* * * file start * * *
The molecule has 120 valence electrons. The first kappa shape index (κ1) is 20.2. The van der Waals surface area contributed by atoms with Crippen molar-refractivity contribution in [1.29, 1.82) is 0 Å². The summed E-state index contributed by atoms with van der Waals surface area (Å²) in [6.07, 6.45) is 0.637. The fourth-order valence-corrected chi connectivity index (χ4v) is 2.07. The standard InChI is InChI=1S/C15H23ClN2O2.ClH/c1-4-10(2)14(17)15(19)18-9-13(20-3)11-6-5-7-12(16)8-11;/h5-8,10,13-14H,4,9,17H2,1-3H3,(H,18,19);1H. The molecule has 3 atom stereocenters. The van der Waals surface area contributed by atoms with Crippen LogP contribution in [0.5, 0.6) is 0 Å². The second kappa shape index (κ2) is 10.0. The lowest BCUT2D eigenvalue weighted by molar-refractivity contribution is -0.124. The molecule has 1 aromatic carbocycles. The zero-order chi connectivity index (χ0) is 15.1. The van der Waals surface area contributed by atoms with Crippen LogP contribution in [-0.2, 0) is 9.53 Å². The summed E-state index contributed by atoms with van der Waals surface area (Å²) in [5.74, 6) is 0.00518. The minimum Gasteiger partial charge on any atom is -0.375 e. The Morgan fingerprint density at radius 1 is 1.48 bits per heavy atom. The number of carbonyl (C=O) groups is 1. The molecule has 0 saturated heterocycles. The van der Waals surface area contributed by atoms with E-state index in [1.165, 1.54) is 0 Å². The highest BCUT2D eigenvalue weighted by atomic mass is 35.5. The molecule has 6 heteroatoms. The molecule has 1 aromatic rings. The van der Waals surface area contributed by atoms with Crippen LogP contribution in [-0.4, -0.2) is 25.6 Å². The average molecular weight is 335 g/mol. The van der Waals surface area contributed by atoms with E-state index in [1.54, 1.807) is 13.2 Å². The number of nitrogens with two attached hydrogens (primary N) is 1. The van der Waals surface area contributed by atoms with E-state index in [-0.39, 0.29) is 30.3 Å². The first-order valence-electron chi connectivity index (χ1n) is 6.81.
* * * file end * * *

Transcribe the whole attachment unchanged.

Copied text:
The molecule has 120 valence electrons. The first kappa shape index (κ1) is 20.2. The van der Waals surface area contributed by atoms with Crippen molar-refractivity contribution in [1.29, 1.82) is 0 Å². The summed E-state index contributed by atoms with van der Waals surface area (Å²) in [6.07, 6.45) is 0.637. The fourth-order valence-corrected chi connectivity index (χ4v) is 2.07. The standard InChI is InChI=1S/C15H23ClN2O2.ClH/c1-4-10(2)14(17)15(19)18-9-13(20-3)11-6-5-7-12(16)8-11;/h5-8,10,13-14H,4,9,17H2,1-3H3,(H,18,19);1H. The molecule has 3 atom stereocenters. The van der Waals surface area contributed by atoms with Crippen LogP contribution in [0.5, 0.6) is 0 Å². The second kappa shape index (κ2) is 10.0. The lowest BCUT2D eigenvalue weighted by molar-refractivity contribution is -0.124. The molecule has 1 aromatic carbocycles. The zero-order chi connectivity index (χ0) is 15.1. The van der Waals surface area contributed by atoms with Crippen LogP contribution in [-0.2, 0) is 9.53 Å². The summed E-state index contributed by atoms with van der Waals surface area (Å²) in [5.74, 6) is 0.00518. The minimum Gasteiger partial charge on any atom is -0.375 e. The Morgan fingerprint density at radius 1 is 1.48 bits per heavy atom. The number of carbonyl (C=O) groups is 1. The molecule has 0 saturated heterocycles. The van der Waals surface area contributed by atoms with E-state index in [1.165, 1.54) is 0 Å². The highest BCUT2D eigenvalue weighted by atomic mass is 35.5. The molecule has 6 heteroatoms. The molecule has 1 aromatic rings. The van der Waals surface area contributed by atoms with Crippen LogP contribution in [-0.4, -0.2) is 25.6 Å². The average molecular weight is 335 g/mol. The van der Waals surface area contributed by atoms with E-state index in [1.54, 1.807) is 13.2 Å². The number of nitrogens with two attached hydrogens (primary N) is 1. The van der Waals surface area contributed by atoms with E-state index in [-0.39, 0.29) is 30.3 Å². The first-order valence-electron chi connectivity index (χ1n) is 6.81.